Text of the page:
Cooper ruptures her cruciate

Cooper, the 8 year old Rottweiler, came into the clinic in November 2006 to check her left hind leg. Earlier in the year she had been exercising in the back yard and became lame all of a sudden. She seemed to get better but slowly started getting worse, and had been particularly bad over the previous few months, to the point where she was favouring the leg almost all of the time.

On physical examination she was judged to be grade 4 lame on her left hind leg, on a scale where 1 is mildly lame and 5 is not using the leg at all. She had thickening around her stifle joint, and crepitus and pain on flexion of the joint. Crepitus is a term used to describe a grating feeling felt in joints, commonly felt when there is significant arthritis present. She also had what is termed a positive tibial thrust sign, which means that under manipulation her tibia was able to move forward in relation to her femur, something which cannot usually happen because everything should be held stable by the cruciate ligaments of the stifle. This confirmed the presence of a ruptured cruciate ligament in Coopers stifle.

The conformation of the stifle joint in dogs and cats is very similar to the knee joint in humans, and the ligament most commonly damaged is the cranial cruciate ligament, the same one most commonly damaged by professional athletes. When an animal ruptures its cruciate ligament, usually as the result of running around or landing awkwardly, it is initially very painful and they will hold the leg up. After a time, the pain reduces as they may begin to use the leg again, but as the joint is unstable the abnormal motion causes continual wear and tear on the joint.

It was decided that Cooper would have surgery to stabilise her stifle. Unfortunately as the injury had been so long standing she had already developed arthritis in the joint. With stabilisation the development of arthritis should slow down and it should become more comfortable for her to use the leg. Cooper had what is termed a modified De Angelis procedure, where a very strong suture is placed from the back of the femur across the joint and to the front of the tibia, to mimic the action of the missing cruciate ligament. It also gives an opportunity to surgically enter the joint and attempt to clean it out, removing the damaged portions of the ligament and any damaged sections of menisci (c-shaped cartilages of the stifle), which can help to reduce the pain associated with such injuries.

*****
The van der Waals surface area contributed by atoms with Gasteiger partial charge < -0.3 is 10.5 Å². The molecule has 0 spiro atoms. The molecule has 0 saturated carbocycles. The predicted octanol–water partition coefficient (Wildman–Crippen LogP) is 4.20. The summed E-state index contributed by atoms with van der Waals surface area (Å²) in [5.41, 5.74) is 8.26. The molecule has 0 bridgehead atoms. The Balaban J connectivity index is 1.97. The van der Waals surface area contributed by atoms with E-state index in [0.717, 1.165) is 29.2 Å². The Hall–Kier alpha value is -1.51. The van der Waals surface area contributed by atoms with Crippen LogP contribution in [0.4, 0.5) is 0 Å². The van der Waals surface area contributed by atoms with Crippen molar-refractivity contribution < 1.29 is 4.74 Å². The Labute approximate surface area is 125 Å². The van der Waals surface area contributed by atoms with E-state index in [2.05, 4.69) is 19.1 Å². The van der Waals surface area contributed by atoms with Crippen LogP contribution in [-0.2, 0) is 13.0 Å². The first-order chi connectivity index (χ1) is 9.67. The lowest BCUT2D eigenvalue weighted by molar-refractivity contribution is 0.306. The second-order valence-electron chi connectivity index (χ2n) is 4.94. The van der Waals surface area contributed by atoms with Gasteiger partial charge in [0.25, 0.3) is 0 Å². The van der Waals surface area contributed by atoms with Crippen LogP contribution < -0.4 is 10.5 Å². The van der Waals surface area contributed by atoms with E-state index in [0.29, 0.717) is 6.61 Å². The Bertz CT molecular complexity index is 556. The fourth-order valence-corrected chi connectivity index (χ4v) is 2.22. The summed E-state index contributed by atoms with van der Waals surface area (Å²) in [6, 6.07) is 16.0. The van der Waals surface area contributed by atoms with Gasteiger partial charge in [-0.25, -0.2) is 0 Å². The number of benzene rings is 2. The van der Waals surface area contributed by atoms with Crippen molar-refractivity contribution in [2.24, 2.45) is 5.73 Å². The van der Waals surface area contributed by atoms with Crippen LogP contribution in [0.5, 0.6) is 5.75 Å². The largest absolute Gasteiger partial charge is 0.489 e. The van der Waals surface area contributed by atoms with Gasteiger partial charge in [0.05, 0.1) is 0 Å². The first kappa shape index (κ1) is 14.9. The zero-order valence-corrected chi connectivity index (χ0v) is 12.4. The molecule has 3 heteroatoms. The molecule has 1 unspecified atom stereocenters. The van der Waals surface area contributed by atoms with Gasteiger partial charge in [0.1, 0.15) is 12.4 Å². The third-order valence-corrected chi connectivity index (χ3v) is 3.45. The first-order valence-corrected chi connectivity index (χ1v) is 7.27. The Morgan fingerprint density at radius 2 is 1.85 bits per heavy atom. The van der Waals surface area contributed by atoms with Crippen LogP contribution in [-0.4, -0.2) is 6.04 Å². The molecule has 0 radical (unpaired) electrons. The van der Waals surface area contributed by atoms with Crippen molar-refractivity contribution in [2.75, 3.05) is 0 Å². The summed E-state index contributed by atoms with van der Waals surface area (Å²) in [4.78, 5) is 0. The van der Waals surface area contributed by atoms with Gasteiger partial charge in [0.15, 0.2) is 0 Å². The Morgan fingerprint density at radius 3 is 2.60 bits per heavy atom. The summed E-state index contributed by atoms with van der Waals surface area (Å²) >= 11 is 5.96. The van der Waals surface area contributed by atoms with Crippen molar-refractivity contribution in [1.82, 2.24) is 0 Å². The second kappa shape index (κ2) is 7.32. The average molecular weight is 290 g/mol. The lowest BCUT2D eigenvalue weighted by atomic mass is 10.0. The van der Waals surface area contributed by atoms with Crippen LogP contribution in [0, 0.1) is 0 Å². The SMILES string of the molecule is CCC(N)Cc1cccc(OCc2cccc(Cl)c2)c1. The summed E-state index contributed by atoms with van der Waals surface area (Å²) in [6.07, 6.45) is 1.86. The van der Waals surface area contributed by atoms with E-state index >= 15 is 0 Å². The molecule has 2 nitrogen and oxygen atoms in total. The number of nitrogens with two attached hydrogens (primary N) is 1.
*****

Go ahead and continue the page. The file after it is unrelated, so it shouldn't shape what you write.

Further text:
Cooper went home with the usual post operative instructions for any animal having to go through orthopedic surgery. The first six weeks after surgery consists of slow return to normal activity with the first two weeks needing very strict restriction, to the extent that they need to be taken to go to the toilet on a leash to make sure they don't over exert themselves and damage the surgery site. It is possible for the new suture to rupture if we are not careful with them in the early post operative stages.

Cooper recovered well from the operation and after her period of rehabilitation has obtained a good result, where she is quite comfortable on her leg and is using it very well, almost back to normal. Because she has arthritis in the joint she will need ongoing care for this, in Cooper's case we have used a course of injections called Cartrophen, which helps in the rebuilding of cartilage, improving the quality of joint fluid and increasing circulation to the joint. Also she is using a product called Sasha's Blend, which contains green lipped muscle, abalone and marine cartilage, all of which can help in the relief of the symptoms of arthritis.


Pet type(s): 
Life stage(s): 

Share this page